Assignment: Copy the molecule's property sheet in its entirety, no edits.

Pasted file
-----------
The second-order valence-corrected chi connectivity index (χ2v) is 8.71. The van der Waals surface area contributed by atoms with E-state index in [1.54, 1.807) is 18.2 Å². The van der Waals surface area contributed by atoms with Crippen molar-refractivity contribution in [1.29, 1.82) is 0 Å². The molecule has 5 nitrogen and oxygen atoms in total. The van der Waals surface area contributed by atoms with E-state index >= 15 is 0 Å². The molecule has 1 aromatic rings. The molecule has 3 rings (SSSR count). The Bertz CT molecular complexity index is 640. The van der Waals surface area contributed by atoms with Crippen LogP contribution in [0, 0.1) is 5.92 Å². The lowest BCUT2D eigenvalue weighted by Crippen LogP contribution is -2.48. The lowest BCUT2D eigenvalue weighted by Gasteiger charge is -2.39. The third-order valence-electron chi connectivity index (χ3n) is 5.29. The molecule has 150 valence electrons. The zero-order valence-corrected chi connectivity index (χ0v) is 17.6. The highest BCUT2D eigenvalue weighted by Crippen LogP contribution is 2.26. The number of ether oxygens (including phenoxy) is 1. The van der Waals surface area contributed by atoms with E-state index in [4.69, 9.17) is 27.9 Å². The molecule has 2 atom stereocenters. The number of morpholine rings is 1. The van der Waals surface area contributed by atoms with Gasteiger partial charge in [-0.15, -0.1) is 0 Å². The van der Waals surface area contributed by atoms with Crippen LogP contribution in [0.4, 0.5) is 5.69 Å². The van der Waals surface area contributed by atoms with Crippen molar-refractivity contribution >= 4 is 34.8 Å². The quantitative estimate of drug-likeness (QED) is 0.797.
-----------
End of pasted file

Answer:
The second-order valence-corrected chi connectivity index (χ2v) is 8.71. The van der Waals surface area contributed by atoms with E-state index in [1.54, 1.807) is 18.2 Å². The van der Waals surface area contributed by atoms with Crippen molar-refractivity contribution in [1.29, 1.82) is 0 Å². The molecule has 5 nitrogen and oxygen atoms in total. The van der Waals surface area contributed by atoms with E-state index >= 15 is 0 Å². The molecule has 1 aromatic rings. The molecule has 3 rings (SSSR count). The Bertz CT molecular complexity index is 640. The van der Waals surface area contributed by atoms with Crippen LogP contribution in [0, 0.1) is 5.92 Å². The lowest BCUT2D eigenvalue weighted by Crippen LogP contribution is -2.48. The lowest BCUT2D eigenvalue weighted by Gasteiger charge is -2.39. The third-order valence-electron chi connectivity index (χ3n) is 5.29. The molecule has 150 valence electrons. The zero-order valence-corrected chi connectivity index (χ0v) is 17.6. The highest BCUT2D eigenvalue weighted by Crippen LogP contribution is 2.26. The number of ether oxygens (including phenoxy) is 1. The van der Waals surface area contributed by atoms with E-state index in [4.69, 9.17) is 27.9 Å². The molecule has 2 atom stereocenters. The number of morpholine rings is 1. The van der Waals surface area contributed by atoms with Gasteiger partial charge in [-0.15, -0.1) is 0 Å². The van der Waals surface area contributed by atoms with Crippen LogP contribution in [0.4, 0.5) is 5.69 Å². The van der Waals surface area contributed by atoms with Crippen molar-refractivity contribution >= 4 is 34.8 Å². The quantitative estimate of drug-likeness (QED) is 0.797.